Duty to Retreat

In duty to retreat states, it is required that you make an attempt to flee the scene before violent action is returned to your aggressor. This means that if you are physically capable of getting away from your aggressor, you are legally required to. Around half of the states in the United States are duty to retreat states.

Stand Your Ground

In stand your ground states, you have no duty to flee the scene upon initial aggression. You are allowed to return a physical blow to your aggressor regardless of whether or not you’re physically capable of getting away. Lousiana is a stand your ground state.

Do You Live in a Castle Doctrine State?

Another law to keep in mind when it comes to self-defense is the castle doctrine. The castle doctrine allows homeowners to legally use deadly force against intruders who enter their homes. This law often applies to automobiles as well.

The castle doctrine exists in around half of US states, one of which is Lousiana. If you are being charged with the assault of an intruder who came into your home uninvited, you might be able to claim self-defense.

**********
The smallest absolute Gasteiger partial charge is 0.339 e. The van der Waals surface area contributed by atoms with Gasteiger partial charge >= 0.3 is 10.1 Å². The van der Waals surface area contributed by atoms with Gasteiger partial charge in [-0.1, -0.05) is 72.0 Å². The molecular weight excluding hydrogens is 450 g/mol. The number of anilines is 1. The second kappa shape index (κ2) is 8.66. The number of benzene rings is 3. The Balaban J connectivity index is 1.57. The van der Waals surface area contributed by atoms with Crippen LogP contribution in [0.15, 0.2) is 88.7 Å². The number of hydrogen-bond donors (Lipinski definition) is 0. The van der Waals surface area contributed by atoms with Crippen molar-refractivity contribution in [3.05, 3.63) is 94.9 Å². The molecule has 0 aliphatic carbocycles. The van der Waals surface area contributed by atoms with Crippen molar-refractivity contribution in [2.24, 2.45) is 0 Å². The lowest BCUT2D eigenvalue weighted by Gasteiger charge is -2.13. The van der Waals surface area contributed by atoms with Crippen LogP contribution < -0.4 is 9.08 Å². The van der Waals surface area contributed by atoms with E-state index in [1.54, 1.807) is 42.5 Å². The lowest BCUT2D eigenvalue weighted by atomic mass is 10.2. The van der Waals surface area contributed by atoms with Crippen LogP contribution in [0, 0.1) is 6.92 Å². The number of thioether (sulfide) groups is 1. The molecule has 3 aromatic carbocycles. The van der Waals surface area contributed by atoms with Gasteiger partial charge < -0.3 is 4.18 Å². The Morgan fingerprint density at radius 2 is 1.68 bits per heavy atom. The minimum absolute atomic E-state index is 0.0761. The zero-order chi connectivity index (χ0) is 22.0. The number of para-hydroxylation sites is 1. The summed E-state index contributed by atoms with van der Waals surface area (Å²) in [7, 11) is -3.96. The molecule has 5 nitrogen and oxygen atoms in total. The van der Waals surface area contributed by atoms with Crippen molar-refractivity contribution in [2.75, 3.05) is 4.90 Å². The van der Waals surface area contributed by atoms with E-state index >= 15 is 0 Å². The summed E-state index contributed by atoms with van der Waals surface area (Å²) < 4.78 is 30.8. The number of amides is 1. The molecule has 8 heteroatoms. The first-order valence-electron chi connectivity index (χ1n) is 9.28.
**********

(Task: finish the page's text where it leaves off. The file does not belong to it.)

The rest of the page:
In Need of a Defense Attorney?

Regardless of whether you’re planning to argue self defense or not, if you’re being charged with assault, you’re highly advised to hire a defense attorney.

In need of a defense attorney in Baton Rouge, Louisiana? If so, I, Carl Barkemeyer, am the attorney to see.

Contact me today to discuss your case.


Louisiana DWI & Criminal Lawyers

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Louisiana criminal lawyers and DWI attorneys at the Barkemeyer Law Firm providing legal defense services for clients in Baton Rouge, Ascension, Livingston, Tangipahoa, Port Allen, Alexandria, New Orleans, Lafayette, Metairie, Kenner, Gretna, Hahnville, Chalmette, Slidell, St. Tammany, St. Charles, St. John, St. Bernard, Mandeville, Covington, Shreveport, Bossier, Jefferson, and all of Louisiana.

DISCLAIMER: The information on this website is not formal legal advice nor does it create an attorney-client relationship.